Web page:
The Royal Mile

6. Party at the Grassmarket: If you ask at your hostel or hotel about popular things to do in Edinburgh, this would probably be high up on the list. Grassmarket in the Old Town is a vibrant and lively area full of pubs and restaurants. You can choose to pub crawl, or have a casual dinner with friends, or sit in the central square and people-watch.

7. Try the local food: Popular Scottish dishes include Haggis (minced liver, heart and lungs of a sheep mixed with oatmeal, onion and spices) usually eaten along with neeps (turnips) and tatties (potatoes). I was lucky enough to find a vegetarian version of the dish at The Last Drop pub. You can also try Black pudding, Leek and Tattie soup, Scotch pies, shortbread, sticky toffee pudding and the fabled deep fried Mars bars!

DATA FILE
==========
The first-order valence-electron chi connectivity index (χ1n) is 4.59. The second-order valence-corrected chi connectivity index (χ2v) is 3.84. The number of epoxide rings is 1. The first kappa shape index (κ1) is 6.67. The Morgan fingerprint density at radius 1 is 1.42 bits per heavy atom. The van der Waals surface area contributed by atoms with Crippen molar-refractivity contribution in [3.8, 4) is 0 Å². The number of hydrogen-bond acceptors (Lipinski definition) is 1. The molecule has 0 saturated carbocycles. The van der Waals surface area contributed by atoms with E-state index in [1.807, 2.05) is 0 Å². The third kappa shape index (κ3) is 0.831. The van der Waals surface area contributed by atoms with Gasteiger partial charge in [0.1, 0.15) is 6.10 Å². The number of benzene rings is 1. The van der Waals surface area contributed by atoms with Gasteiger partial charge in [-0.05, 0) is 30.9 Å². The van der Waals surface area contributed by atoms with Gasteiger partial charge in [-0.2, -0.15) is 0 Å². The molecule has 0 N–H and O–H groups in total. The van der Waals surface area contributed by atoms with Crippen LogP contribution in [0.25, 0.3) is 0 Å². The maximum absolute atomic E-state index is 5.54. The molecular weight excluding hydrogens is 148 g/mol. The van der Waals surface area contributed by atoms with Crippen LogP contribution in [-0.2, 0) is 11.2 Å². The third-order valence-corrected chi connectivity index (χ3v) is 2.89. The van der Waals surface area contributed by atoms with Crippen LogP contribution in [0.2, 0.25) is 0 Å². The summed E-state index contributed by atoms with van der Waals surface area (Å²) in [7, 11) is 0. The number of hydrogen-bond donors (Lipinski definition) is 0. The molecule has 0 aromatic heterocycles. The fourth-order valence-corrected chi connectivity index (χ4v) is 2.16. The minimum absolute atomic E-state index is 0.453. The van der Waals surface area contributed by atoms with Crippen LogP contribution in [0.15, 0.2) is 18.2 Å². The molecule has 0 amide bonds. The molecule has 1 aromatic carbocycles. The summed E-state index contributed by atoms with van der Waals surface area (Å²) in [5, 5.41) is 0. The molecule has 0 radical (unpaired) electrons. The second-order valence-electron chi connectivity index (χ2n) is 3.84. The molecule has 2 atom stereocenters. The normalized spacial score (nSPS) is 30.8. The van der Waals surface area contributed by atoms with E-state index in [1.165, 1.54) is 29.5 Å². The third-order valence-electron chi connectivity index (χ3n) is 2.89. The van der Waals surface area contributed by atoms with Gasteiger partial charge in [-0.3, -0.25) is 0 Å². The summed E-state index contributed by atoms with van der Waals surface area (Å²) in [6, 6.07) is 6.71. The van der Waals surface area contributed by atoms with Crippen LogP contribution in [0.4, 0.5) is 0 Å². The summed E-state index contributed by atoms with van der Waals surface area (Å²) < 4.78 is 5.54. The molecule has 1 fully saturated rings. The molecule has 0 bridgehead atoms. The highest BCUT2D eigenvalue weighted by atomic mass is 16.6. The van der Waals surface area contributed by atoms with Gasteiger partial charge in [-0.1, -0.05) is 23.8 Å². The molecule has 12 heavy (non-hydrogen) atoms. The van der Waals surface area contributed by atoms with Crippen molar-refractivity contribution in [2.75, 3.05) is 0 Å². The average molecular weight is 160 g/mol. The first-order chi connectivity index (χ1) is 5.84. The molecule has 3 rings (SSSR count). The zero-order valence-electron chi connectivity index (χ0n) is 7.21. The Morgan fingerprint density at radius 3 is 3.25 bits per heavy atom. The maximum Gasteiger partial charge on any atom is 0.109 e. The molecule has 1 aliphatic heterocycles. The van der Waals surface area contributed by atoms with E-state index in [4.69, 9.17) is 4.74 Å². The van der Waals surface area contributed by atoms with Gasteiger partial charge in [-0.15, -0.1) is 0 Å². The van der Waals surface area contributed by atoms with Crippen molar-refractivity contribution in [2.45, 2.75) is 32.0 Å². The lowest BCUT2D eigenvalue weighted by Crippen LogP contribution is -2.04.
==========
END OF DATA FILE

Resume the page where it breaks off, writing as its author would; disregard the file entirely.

veggie haggis
Vegetarian haggis (!!) with neeps and tatties

8. Take a tour to the Highlands: I took a three-day backpacker’s coach tour to the Highlands and Skye from Edinburgh, and it was just amazing. If you prefer you can hire a car and drive yourself. The highlands are beyond scenic, and you will find some great photo ops everywhere you go. More detailed post on this part, to follow someday soon!

9. Visit a distillery: Lovers of Scotch whisky cannot miss this. A number of companies run tours from Edinburgh to various local distilleries, covering the history and process of whisky production with tastings thrown in.

10. Cultural immersion in New Town: New Town on the other side of the bridge can be termed the cultural hub of the city. It has some highly rated museums such as the National Gallery, the National Portrait Gallery, etc. New Town also has The Edinburgh Playhouse, the largest working theatre in the UK, which routinely stages musical productions.